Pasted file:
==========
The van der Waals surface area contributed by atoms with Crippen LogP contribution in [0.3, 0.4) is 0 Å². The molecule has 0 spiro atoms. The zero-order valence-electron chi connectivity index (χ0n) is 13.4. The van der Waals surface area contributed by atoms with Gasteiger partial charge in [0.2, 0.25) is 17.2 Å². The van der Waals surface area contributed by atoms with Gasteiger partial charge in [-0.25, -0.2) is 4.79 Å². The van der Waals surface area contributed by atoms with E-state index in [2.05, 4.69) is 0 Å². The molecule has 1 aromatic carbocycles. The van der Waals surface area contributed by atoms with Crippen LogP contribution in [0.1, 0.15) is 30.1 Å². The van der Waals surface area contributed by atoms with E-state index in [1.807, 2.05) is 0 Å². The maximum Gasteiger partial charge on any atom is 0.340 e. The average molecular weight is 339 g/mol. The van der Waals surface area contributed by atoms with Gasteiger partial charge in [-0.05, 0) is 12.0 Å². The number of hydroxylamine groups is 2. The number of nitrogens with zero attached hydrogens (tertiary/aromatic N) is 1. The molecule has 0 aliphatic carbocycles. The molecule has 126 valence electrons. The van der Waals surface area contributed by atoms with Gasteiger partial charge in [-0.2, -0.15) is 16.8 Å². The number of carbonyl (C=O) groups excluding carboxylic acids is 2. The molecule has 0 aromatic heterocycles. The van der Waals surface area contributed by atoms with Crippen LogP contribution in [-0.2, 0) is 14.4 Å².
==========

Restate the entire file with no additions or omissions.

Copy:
The van der Waals surface area contributed by atoms with Crippen LogP contribution in [0.3, 0.4) is 0 Å². The molecule has 0 spiro atoms. The zero-order valence-electron chi connectivity index (χ0n) is 13.4. The van der Waals surface area contributed by atoms with Gasteiger partial charge in [0.2, 0.25) is 17.2 Å². The van der Waals surface area contributed by atoms with Gasteiger partial charge in [-0.25, -0.2) is 4.79 Å². The van der Waals surface area contributed by atoms with E-state index in [2.05, 4.69) is 0 Å². The molecule has 1 aromatic carbocycles. The van der Waals surface area contributed by atoms with Crippen LogP contribution in [0.1, 0.15) is 30.1 Å². The van der Waals surface area contributed by atoms with E-state index in [1.807, 2.05) is 0 Å². The maximum Gasteiger partial charge on any atom is 0.340 e. The average molecular weight is 339 g/mol. The van der Waals surface area contributed by atoms with Gasteiger partial charge in [-0.05, 0) is 12.0 Å². The number of hydroxylamine groups is 2. The number of nitrogens with zero attached hydrogens (tertiary/aromatic N) is 1. The molecule has 0 aliphatic carbocycles. The molecule has 126 valence electrons. The van der Waals surface area contributed by atoms with Gasteiger partial charge in [-0.2, -0.15) is 16.8 Å². The number of carbonyl (C=O) groups excluding carboxylic acids is 2. The molecule has 0 aromatic heterocycles. The van der Waals surface area contributed by atoms with Crippen LogP contribution in [-0.2, 0) is 14.4 Å².